I’ve become a light reader of the newly launched Texas Tribune. Over the years, I’ve tried to follow Texas political news, and it’s either terribly boring, shallow, or too long form. Texas being a state of extremes – you’re either a creationist nut-job or a bleeding heart liberal, both who can’t relate to each other or the Texans caught in the middle who just want to get on with things – it gets even harder to find interesting news that isn’t obviously screwed up with a bias. (Not that I’m a middle-of-the-bird ho-hum – In the Pink ranks high in my local politics reading.)
Narrow but numerous
So far, The Texas Tribune has avoided the usual pitfalls of Texas political news coverage, and they’re Internet savvy enough so as not to be annoying in the mechanics of delivery.
On the web, narrowing down focus is key for a new publication, and these guys do it well. They have a narrow but numerous focus, of course, on state-wide politics in Texas. There’s lots of coverage of school and education, state-wide offices and campaigns. And then there’s plenty of border (Texas-Mexico border) news.
The last is a good example of local and narrow focus: outside of Texas (and the other states that border Mexico), border politics is all about people who want to put up a wall or not. It doesn’t go much beyond that. But here in Texas, border politics is much more nuanced. When your state is as evenly race-mixed as Texas, both culturally and in raw numbers, you can’t really run around freaking out about Hispanics, illegals immigrants, “Mexicans,” or whatever invading. Texas isn’t a purely anglo culture like, I don’t know, Connecticut. A huge page of what defines Texas comes from our Hispanic heritage. To use a trite (well, it’d only be trite to a non-Texan) example, the food of the gods and big bellies: Tex-Mex. It says it right in there, in case you didn’t notice.
Enough of the polemics. The point is, border news is a nuanced topic, namely one that involves actual people not just numbers and stump-speeches. The Tribune is doing a nice job of paying attention to that nuance, which means spending reporter time covering a wide range of stories, like the recent one going over a DARE-like program the Border Patrol does to prevent The Kids from becoming mules for drug traffickers. Can you imagine what a train-wreak that’d become on CNN, MSNBC, Fox, or whatever yell-fest channel you might throw in?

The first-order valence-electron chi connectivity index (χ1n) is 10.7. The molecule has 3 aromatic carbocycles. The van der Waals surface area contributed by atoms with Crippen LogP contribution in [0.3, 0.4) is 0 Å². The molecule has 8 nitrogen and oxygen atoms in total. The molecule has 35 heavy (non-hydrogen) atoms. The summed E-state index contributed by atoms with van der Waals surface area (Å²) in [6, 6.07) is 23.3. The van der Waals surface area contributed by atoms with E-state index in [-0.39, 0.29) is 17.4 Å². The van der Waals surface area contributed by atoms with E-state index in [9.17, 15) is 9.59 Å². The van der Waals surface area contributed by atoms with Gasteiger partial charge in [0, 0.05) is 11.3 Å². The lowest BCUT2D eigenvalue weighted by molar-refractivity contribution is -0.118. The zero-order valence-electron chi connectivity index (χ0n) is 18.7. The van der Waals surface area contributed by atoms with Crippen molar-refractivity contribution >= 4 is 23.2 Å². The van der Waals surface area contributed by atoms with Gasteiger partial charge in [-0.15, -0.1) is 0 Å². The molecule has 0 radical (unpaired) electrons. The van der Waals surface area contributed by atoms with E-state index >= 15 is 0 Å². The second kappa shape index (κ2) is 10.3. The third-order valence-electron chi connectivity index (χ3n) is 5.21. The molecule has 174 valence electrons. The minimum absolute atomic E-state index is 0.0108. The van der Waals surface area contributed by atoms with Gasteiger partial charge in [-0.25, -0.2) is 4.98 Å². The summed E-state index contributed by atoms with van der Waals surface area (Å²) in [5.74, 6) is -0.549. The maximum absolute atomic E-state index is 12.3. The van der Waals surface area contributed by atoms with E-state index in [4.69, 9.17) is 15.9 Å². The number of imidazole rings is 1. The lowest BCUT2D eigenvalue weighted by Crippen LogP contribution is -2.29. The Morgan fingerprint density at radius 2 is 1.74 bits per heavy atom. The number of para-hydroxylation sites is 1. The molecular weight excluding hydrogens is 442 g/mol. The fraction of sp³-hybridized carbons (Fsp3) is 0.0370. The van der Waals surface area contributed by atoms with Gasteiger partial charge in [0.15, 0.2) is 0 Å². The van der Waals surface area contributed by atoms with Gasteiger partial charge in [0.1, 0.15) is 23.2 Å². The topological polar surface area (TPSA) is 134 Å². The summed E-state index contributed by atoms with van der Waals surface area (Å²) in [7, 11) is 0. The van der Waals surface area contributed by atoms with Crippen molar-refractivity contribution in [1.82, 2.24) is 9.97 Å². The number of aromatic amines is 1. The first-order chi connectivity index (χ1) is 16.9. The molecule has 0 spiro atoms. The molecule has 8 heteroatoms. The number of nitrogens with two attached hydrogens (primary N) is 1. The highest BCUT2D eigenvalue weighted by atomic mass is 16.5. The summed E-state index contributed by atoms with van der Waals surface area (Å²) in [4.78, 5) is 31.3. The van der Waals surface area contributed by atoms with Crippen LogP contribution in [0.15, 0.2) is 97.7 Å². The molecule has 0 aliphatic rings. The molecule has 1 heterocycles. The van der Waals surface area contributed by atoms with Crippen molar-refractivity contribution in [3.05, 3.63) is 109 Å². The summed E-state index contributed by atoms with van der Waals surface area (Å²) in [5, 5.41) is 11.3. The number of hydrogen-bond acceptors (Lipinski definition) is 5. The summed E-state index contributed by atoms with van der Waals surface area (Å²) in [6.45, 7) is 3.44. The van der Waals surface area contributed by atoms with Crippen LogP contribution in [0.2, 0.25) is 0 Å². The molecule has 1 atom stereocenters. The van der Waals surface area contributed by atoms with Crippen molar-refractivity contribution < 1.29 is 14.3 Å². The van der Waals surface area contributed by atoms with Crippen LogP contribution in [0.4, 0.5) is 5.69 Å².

Using the web for news delivery
Looking at the mechanics of that content delivery is interesting as well. The Tribune does fine at using the medium of the web correctly (there’s Twitter and Facebook galore, even), but they also use gonzo-web grade artifacts for publishing. For example:
- A link to a Google spreadsheet for claims and fact-checking for Farouk Shami video. Or, the spreadsheet that builds a chart in the above border story.
- A rough phone interview with Jim Hightower on Kinky & Bill White – Hightower is at a coffee shop or something, and the audio is far from “professional,” but it doesn’t matter.
- They’re starting to have “curated data” on things like red-light cameras and who’s paying for congress members free flights.
- They have full-text RSS feeds, which are getting harder to find.
Their focus is on getting content out, not getting the content in a flashy, overly-professional way. They also seem to have emphasize primary source quotes, first hand accounts, raw data (like the chart), and new that the reader can easily draw conclusions and analysis from, or their own analysis. In much of the Tribune’s news there’s a lot less emphasis on how “important people” are reacting to the news covered and more on what the news is. Internet crowds love this kind of thing: give me the ability (though I’ll probably never have the time to actually do it) to become the reporter and judge the whole story. And be damned what “important people” think, I’ll draw my own conclusions. A sort of reverse gonzo, if you will.
The daily and other frequency summaries and briefing emails are a good way to (a.) keep people (“readers,” but also potential newsworthy individuals) engaged, (b.) create a “pull” desire in readers (“what’s happening today? I have to go look”), and, (c.) a useful summary of political stuff happening in Texas.
They also have a podcast (feed), which I’ll have to check out.